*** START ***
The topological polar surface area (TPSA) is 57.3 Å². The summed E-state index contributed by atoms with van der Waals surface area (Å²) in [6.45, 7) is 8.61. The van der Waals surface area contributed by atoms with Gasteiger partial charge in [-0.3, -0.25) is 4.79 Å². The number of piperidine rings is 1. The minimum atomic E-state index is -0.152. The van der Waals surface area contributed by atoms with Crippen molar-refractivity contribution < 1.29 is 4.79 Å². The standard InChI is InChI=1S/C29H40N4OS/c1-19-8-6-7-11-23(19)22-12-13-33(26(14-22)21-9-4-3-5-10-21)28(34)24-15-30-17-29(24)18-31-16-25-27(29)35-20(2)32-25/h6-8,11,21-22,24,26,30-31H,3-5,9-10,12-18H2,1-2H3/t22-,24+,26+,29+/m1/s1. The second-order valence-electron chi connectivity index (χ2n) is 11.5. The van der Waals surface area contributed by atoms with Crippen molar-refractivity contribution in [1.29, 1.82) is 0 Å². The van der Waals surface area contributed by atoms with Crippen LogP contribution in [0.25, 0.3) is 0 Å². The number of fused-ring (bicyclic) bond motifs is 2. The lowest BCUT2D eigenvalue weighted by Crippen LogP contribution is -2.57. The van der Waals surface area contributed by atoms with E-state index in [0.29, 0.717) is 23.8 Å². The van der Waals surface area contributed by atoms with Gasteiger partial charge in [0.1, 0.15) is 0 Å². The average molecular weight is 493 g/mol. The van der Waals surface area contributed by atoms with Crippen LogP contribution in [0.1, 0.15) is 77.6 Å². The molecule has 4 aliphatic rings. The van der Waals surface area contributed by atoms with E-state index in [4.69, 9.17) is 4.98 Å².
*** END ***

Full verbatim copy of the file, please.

The topological polar surface area (TPSA) is 57.3 Å². The summed E-state index contributed by atoms with van der Waals surface area (Å²) in [6.45, 7) is 8.61. The van der Waals surface area contributed by atoms with Gasteiger partial charge in [-0.3, -0.25) is 4.79 Å². The number of piperidine rings is 1. The minimum atomic E-state index is -0.152. The van der Waals surface area contributed by atoms with Crippen molar-refractivity contribution < 1.29 is 4.79 Å². The standard InChI is InChI=1S/C29H40N4OS/c1-19-8-6-7-11-23(19)22-12-13-33(26(14-22)21-9-4-3-5-10-21)28(34)24-15-30-17-29(24)18-31-16-25-27(29)35-20(2)32-25/h6-8,11,21-22,24,26,30-31H,3-5,9-10,12-18H2,1-2H3/t22-,24+,26+,29+/m1/s1. The second-order valence-electron chi connectivity index (χ2n) is 11.5. The van der Waals surface area contributed by atoms with Crippen molar-refractivity contribution in [1.29, 1.82) is 0 Å². The van der Waals surface area contributed by atoms with Crippen LogP contribution in [0.25, 0.3) is 0 Å². The number of fused-ring (bicyclic) bond motifs is 2. The lowest BCUT2D eigenvalue weighted by Crippen LogP contribution is -2.57. The van der Waals surface area contributed by atoms with E-state index in [0.29, 0.717) is 23.8 Å². The van der Waals surface area contributed by atoms with Gasteiger partial charge in [0.1, 0.15) is 0 Å². The average molecular weight is 493 g/mol. The van der Waals surface area contributed by atoms with Crippen LogP contribution in [0.1, 0.15) is 77.6 Å². The molecule has 4 aliphatic rings. The van der Waals surface area contributed by atoms with E-state index in [4.69, 9.17) is 4.98 Å².